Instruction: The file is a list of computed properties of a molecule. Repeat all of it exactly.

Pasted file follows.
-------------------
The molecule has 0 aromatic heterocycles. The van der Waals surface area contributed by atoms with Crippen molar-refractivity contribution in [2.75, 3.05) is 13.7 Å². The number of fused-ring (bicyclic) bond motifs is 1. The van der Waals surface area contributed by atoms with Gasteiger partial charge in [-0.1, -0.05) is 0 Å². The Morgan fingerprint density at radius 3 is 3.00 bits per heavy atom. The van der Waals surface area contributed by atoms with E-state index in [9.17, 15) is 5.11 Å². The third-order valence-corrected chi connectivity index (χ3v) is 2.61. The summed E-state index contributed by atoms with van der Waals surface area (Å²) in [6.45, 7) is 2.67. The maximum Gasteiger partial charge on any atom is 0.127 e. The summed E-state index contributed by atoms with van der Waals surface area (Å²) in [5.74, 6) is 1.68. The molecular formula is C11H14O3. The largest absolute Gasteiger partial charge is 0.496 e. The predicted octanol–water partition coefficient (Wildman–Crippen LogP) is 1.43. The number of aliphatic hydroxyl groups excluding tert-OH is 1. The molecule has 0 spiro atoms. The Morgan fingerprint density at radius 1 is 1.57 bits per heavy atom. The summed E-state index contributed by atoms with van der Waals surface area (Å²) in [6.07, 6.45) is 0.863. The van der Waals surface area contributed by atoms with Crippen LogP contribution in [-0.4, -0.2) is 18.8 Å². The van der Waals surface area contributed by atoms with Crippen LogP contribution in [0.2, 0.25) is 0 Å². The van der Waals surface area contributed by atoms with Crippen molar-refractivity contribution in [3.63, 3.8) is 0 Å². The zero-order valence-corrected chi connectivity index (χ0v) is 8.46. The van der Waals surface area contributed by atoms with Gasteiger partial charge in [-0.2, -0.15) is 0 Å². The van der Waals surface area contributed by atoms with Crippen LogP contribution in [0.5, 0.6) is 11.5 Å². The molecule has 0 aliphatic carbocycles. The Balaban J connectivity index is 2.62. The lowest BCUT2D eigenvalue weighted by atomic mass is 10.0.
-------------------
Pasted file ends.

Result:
The molecule has 0 aromatic heterocycles. The van der Waals surface area contributed by atoms with Crippen molar-refractivity contribution in [2.75, 3.05) is 13.7 Å². The number of fused-ring (bicyclic) bond motifs is 1. The van der Waals surface area contributed by atoms with Gasteiger partial charge in [-0.1, -0.05) is 0 Å². The Morgan fingerprint density at radius 3 is 3.00 bits per heavy atom. The van der Waals surface area contributed by atoms with E-state index in [9.17, 15) is 5.11 Å². The third-order valence-corrected chi connectivity index (χ3v) is 2.61. The summed E-state index contributed by atoms with van der Waals surface area (Å²) in [6.45, 7) is 2.67. The maximum Gasteiger partial charge on any atom is 0.127 e. The summed E-state index contributed by atoms with van der Waals surface area (Å²) in [5.74, 6) is 1.68. The molecular formula is C11H14O3. The largest absolute Gasteiger partial charge is 0.496 e. The predicted octanol–water partition coefficient (Wildman–Crippen LogP) is 1.43. The number of aliphatic hydroxyl groups excluding tert-OH is 1. The molecule has 0 spiro atoms. The Morgan fingerprint density at radius 1 is 1.57 bits per heavy atom. The summed E-state index contributed by atoms with van der Waals surface area (Å²) in [6.07, 6.45) is 0.863. The van der Waals surface area contributed by atoms with Crippen LogP contribution in [-0.4, -0.2) is 18.8 Å². The van der Waals surface area contributed by atoms with Crippen LogP contribution in [0.2, 0.25) is 0 Å². The van der Waals surface area contributed by atoms with Crippen molar-refractivity contribution in [3.63, 3.8) is 0 Å². The zero-order valence-corrected chi connectivity index (χ0v) is 8.46. The van der Waals surface area contributed by atoms with Gasteiger partial charge in [-0.2, -0.15) is 0 Å². The van der Waals surface area contributed by atoms with Crippen LogP contribution in [0.5, 0.6) is 11.5 Å². The molecule has 0 aliphatic carbocycles. The Balaban J connectivity index is 2.62. The lowest BCUT2D eigenvalue weighted by atomic mass is 10.0.